60. 61. Treatment of HTN in children
  61. 62. When to treat HTN in children? S/D BP Measure Non-pharm. pharm. treatm. Normal < P90 No measure none none Pre-HTN P90-95 or f/u 6 months low salt diet none unless > 120/80 physical act. CKD or diabetes or cardiac disease
  62. 63. When to treat HTN in children? TA S/D Measure Non-pharm. Pharmacol ttt Stage I HTN P95-99 f/u within diet none unless + 5 mmHg 2 weeks physical activity organ damage or symptomatic Stage II HTN > P99 referral diet yes + 5 mmHg physical activity
  63. 64. Pharmacologic management <ul><li>Pharmacological approach will allow to control: </li></ul><ul><ul><li>hormonal aspect of BP ( IEC or ARBs ) </li></ul></ul><ul><ul><li>Vascular reactivity (arterial and venous) ( calcium channel blockers or peripheral  -blockers ) </li></ul></ul><ul><ul><li>Cardiac output (  -blockers ) </li></ul></ul><ul><ul><li>SNC sympathetic activity ( central  -agonists ) </li></ul></ul>
  64. 66. Why to treat, does it make a difference? <ul><li>Outcome difficult to assess in children: </li></ul><ul><ul><ul><li>Rare complications during childhood </li></ul></ul></ul><ul><ul><ul><li>Classic complications (stroke, heart failure, blindness) occur (very) late </li></ul></ul></ul><ul><ul><ul><li>Notable exception of children with CKD and HTN: </li></ul></ul></ul>
  65. 67. Mortality in children with CKD Death rate per 100,000 0 10 100 1000 10000 0-14 15-19 20-30 Age (years) Adapted from Parekh et al, J Pediatr, 2002 Dialysis Transplant General Population <ul><li>Black </li></ul><ul><li>White </li></ul>
  66. 68. • CrCl < 75ml/min/1.73m 2 • HTN: >95 th % (Task Force) • Normotensive: n=1987 (52%) • Hypertensive: n=1874 (48%) • Endpoint: – CrCl by 10 ml/min/1.73m 2 – Renal replacement therapy P<0.001 Mitsnefes et al, J Am Soc Nephrol 2003 NAPRTCS CRI Database: NAPRTCS CRI Database: 58% 49% Morbidity in children with CKD Non-Hypertension Hypertension % PROGRESSION TO ESRD/CR.CL. DROP 10 0 20 40 60 80 100 MONTHS 0 12 24 36
  67. 69. Conclusions
  68. 70. <ul><li>BP measurement must be done routinely in all children, as soon as possible, at least for the first time when the child in 3 years old, or earlier in children with associated risk factors for HTN </li></ul><ul><li>The vast majority of children with HTN are asymptomatic until their BP is significantly high with potential target organ damage </li></ul>Conclusions
  69. 71. Conclusions <ul><li>Younger children (< 10 years old) often (always) have secondary HTN </li></ul><ul><li>One single abnormal BP value must always be confirmed, either at the office (first), or with ABPM and/or self-monitored blood pressure at home </li></ul>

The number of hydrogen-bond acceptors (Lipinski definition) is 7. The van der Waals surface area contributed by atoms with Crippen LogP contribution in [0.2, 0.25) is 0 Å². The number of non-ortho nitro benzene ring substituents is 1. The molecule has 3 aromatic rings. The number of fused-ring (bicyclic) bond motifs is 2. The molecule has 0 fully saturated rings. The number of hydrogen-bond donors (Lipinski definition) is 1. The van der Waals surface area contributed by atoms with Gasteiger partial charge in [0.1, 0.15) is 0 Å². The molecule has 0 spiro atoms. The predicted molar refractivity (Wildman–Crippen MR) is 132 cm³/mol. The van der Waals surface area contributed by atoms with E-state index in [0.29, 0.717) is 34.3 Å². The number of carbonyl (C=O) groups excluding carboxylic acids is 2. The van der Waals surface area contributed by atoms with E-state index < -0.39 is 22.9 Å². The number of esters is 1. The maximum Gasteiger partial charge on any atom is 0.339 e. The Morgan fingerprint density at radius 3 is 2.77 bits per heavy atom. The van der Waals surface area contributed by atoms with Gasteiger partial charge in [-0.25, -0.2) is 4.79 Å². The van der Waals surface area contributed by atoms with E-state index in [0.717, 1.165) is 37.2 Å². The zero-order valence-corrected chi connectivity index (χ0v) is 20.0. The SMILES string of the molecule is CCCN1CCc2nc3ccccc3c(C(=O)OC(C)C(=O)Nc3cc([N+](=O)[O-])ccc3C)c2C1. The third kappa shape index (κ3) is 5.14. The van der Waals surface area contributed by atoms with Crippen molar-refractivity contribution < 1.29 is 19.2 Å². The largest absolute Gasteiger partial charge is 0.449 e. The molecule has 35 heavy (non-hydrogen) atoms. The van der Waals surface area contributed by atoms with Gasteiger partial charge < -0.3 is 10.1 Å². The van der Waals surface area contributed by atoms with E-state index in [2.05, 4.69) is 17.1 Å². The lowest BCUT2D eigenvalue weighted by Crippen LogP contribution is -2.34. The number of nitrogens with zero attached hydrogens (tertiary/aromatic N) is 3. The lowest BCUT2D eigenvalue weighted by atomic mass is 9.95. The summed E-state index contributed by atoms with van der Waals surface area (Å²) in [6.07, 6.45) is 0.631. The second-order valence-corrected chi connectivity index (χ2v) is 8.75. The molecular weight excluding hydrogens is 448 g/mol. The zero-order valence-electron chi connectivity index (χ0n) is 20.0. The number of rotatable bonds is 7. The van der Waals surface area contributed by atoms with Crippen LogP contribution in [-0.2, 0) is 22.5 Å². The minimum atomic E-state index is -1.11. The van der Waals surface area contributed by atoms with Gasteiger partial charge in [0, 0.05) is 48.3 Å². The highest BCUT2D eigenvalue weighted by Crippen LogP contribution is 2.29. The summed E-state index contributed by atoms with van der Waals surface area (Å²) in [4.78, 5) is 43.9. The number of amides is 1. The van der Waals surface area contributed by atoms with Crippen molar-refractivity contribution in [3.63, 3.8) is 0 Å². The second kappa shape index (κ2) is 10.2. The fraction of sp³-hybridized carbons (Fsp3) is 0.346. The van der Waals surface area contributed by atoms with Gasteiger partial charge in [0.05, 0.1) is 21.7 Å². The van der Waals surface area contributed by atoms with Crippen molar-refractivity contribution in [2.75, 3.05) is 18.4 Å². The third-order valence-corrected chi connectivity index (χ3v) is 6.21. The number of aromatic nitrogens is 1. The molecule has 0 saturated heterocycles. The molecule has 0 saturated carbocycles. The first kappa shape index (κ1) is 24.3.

70. 72. Conclusions <ul><li>Non-pharmacologic treatment must be started in every child with HTN </li></ul><ul><li>Pharmacologic treatment will be reserved for children with target organ damage or severe HTN </li></ul>
  71. 73. What we know <ul><li>HTN exists in infancy </li></ul><ul><li>In selected cases (monogenic HTN, severe symptomatic HTN) treatment benefits are obvious </li></ul><ul><li>Treatment of HTN should not only rely on mere BP readings but also on associated risk factors such as obesity, diabetes, renal failure, microalbuminuria, metabolic syndrome, family history or end-organ damage </li></ul>
  72. 74. What we do not know <ul><li>What is the best way of measuring BP in children ? (office? Self blood pressure monitoring? ABPM?) </li></ul><ul><li>What is the relationship between pediatric HTN and later adult morbidity/mortality in a non selected population? </li></ul><ul><li>What is the role of biomarkers such as microalbuminuria? </li></ul>
  73. 75. References <ul><li>Hypertension in children . Leonard G Feld. Butterworth-Heinemann Ed. Boston, 1997;233p. </li></ul><ul><ul><ul><li>Excellent review, short, global approach and management of the child with HTN </li></ul></ul></ul><ul><li>Hypertension: pathophysiology, diagnosis and management . Laragh JH, Brenner BM. Raven Press, New-York, 1990, 2 volumes. </li></ul><ul><ul><ul><li>One (the) reference in adult HTN medicine </li></ul></ul></ul><ul><li>The fourth report on the diagnosis, evaluation, and treatment of high blood pressure in children and adolescents . Pediatrics 2004;114:555-576 </li></ul><ul><ul><ul><li>Last recommendations from the AAP regarding investigation and management of HTN in children. The pediatric reference </li></ul></ul></ul>